FDA Panel Wants Anemia Drug Warnings
Experts Concerned Drugs Are Overprescribed Despite Risks
WebMD News Archive
Marketing Questioned continued...
"Most doctors and most patients think this drug has been approved
because it improves quality of life, it improves fatigue. There's a lot of
sleight of hand here on how the drug is used ... and that's a problem,"
says Otis Brawley, MD, a professor of oncology at Winship Cancer Institute at
Emory University in Atlanta and a member of the panel.
Maha H.A. Hussein, MD, the panel's chairwoman, says she doesn't want to see
the drugs pulled from the market because they are important for "supportive
care." But she also suggests that company marketing has urged doctors to
give higher-than-recommended doses under the assumption that boosting red blood
cell counts translated to more comfort for patients.
"We started out with a huge problem, which is the ad campaign
problem," says Hussein, a professor of medicine at the University of
Doctors are allowed to prescribe drugs for any reason, but FDA regulations
forbid companies from promoting drugs for unapproved uses.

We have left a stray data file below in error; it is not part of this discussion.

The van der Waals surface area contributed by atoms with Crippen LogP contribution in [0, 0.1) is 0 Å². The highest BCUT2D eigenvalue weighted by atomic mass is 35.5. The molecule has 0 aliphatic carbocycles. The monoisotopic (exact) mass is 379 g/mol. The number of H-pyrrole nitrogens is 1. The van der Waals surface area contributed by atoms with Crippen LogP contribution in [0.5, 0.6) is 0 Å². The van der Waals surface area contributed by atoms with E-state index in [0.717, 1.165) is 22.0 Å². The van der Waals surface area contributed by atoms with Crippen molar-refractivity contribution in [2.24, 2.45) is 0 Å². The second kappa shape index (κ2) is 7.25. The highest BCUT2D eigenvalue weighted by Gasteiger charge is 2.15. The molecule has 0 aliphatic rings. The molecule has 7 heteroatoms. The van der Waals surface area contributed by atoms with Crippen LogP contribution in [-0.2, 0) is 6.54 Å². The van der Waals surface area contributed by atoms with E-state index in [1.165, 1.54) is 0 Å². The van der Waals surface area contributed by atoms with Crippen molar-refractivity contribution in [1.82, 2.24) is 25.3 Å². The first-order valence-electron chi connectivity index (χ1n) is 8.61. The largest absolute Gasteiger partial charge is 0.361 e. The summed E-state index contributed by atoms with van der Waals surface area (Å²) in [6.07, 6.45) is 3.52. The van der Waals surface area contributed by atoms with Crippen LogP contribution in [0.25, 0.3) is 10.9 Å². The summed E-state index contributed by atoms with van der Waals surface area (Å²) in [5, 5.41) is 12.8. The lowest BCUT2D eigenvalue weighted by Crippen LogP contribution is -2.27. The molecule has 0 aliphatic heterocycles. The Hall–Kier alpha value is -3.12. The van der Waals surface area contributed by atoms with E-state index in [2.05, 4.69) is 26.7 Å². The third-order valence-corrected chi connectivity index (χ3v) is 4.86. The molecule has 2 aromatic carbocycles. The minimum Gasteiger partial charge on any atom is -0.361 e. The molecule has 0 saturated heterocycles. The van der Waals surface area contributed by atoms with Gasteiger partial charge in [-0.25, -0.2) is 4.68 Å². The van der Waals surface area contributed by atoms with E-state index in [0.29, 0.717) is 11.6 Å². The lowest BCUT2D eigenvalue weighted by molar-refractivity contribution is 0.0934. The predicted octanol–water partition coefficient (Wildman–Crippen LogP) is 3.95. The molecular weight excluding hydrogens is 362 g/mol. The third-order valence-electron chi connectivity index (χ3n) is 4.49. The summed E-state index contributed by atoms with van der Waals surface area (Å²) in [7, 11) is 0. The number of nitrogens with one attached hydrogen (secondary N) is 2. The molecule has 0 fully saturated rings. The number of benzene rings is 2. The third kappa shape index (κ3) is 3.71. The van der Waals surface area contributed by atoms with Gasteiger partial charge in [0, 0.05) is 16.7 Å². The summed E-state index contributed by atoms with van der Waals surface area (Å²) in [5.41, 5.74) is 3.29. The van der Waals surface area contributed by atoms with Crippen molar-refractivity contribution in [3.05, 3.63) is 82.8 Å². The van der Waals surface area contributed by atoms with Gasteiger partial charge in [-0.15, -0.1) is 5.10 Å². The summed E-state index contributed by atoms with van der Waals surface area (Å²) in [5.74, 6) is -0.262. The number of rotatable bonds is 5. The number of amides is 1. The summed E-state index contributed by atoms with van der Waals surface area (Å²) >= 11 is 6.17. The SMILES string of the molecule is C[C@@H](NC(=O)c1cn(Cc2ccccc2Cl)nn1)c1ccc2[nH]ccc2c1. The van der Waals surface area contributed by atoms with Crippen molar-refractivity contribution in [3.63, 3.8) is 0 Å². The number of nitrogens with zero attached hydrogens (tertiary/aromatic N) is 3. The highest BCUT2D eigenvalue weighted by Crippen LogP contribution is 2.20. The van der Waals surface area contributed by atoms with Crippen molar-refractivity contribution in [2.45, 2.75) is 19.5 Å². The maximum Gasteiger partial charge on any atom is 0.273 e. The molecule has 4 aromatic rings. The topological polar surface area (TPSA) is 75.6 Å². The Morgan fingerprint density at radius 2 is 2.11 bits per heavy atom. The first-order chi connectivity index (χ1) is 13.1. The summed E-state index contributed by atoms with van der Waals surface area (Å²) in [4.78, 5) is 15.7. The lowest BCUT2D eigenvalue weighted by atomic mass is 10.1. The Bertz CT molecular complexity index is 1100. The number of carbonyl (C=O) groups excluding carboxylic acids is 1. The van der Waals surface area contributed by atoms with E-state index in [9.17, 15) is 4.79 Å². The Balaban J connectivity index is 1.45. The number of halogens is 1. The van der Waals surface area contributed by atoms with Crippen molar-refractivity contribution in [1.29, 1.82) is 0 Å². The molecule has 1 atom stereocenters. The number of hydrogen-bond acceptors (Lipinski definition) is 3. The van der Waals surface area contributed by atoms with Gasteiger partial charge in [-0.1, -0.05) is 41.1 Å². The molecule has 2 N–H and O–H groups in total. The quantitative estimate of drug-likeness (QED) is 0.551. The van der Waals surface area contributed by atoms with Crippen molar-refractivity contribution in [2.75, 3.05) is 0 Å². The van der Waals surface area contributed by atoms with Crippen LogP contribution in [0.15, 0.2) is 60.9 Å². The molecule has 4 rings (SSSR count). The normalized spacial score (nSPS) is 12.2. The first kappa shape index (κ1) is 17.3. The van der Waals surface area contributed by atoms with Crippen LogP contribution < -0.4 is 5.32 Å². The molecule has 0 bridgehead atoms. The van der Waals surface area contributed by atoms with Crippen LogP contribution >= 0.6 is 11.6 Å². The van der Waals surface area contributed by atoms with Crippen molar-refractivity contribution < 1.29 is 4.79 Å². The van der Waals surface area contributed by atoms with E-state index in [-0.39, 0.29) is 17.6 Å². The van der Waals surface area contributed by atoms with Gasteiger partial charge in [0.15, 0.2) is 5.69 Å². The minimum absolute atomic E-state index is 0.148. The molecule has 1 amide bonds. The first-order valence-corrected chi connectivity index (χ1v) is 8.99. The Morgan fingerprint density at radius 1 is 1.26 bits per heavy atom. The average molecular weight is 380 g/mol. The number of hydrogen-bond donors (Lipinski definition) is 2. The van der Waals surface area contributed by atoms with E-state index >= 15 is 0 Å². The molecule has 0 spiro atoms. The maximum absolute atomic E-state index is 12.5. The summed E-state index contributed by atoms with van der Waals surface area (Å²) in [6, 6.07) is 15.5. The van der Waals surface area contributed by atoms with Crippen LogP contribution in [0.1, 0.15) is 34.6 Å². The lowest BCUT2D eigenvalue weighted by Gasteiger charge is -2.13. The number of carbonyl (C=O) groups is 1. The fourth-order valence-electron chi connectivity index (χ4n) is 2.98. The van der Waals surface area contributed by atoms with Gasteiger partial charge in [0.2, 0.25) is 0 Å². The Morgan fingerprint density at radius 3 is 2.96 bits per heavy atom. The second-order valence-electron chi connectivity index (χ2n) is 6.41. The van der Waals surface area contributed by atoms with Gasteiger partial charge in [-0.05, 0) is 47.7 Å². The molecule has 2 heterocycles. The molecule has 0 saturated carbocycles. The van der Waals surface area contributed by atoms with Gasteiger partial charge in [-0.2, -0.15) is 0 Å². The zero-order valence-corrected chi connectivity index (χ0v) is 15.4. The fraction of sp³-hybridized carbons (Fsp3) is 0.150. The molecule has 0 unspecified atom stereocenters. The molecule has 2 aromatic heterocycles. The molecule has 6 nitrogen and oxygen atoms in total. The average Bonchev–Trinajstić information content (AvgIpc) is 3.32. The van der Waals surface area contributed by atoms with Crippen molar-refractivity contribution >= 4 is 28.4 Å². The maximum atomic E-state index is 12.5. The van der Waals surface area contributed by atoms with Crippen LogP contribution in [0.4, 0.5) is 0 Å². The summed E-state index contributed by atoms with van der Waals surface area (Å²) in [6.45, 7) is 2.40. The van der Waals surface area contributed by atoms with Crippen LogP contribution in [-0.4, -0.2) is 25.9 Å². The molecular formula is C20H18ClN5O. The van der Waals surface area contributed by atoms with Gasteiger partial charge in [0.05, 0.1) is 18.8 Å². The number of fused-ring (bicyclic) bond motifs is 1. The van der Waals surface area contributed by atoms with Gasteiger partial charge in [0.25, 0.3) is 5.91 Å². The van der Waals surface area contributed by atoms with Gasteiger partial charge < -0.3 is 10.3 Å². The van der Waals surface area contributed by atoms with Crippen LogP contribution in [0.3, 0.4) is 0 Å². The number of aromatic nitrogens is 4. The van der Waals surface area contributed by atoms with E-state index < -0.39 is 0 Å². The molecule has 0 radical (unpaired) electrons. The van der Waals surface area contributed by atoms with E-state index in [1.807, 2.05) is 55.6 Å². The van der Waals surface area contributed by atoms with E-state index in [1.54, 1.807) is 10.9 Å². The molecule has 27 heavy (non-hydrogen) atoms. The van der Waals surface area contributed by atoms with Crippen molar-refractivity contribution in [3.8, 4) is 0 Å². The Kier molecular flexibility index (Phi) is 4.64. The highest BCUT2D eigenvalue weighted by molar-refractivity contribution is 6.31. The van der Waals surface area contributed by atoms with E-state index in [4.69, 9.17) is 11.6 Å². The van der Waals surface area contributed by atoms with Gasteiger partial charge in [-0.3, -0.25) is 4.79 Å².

Richard Pazdur, MD, head of the FDA office in charge of cancer drugs, says
agency officials are looking into why apparently aggressive promotional
campaigns were left unchecked.
"There's a lot of concern that these are being promoted with
quality-of-life claims that are not in the label," he says. "I think
they need to give the American public a clear understanding as to why these ads
were allowed to continue."
Experts Thursday urged the agency to go further in restricting use of the
drugs in cancer patients, though they provided little clear guidance on what
those restrictions should be. Experts said the agency should consider
discouraging the drugs' use in patients with several forms of cancer. They also
urged that doctors be warned to discontinue using the drugs once chemotherapy
The FDA's actions depend in large part on the results of several ongoing
studies, Pazdur says.
The drugs are also approved for use in patients with kidney failure. FDA
officials said they were planning a public review of the drugs' safety in those
patients for the fall.
"We will be working the FDA as they consider the committee's
recommendations," says Amgen spokeswoman Trish Hawkins.